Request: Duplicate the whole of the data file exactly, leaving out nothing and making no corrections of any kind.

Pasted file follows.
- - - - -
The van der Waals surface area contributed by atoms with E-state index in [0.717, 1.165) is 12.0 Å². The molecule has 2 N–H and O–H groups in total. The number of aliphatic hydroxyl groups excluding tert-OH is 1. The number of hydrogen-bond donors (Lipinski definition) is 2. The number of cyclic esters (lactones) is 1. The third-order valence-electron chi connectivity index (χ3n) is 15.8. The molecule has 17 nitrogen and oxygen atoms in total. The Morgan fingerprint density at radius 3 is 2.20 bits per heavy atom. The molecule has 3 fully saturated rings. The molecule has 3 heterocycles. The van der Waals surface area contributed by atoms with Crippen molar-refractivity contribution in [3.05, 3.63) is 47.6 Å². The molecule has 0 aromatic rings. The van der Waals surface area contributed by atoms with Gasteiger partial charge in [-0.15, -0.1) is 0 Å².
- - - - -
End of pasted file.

The van der Waals surface area contributed by atoms with E-state index in [0.717, 1.165) is 12.0 Å². The molecule has 2 N–H and O–H groups in total. The number of aliphatic hydroxyl groups excluding tert-OH is 1. The number of hydrogen-bond donors (Lipinski definition) is 2. The number of cyclic esters (lactones) is 1. The third-order valence-electron chi connectivity index (χ3n) is 15.8. The molecule has 17 nitrogen and oxygen atoms in total. The Morgan fingerprint density at radius 3 is 2.20 bits per heavy atom. The molecule has 3 fully saturated rings. The molecule has 3 heterocycles. The van der Waals surface area contributed by atoms with Crippen molar-refractivity contribution in [3.05, 3.63) is 47.6 Å². The molecule has 0 aromatic rings. The van der Waals surface area contributed by atoms with Gasteiger partial charge in [-0.15, -0.1) is 0 Å².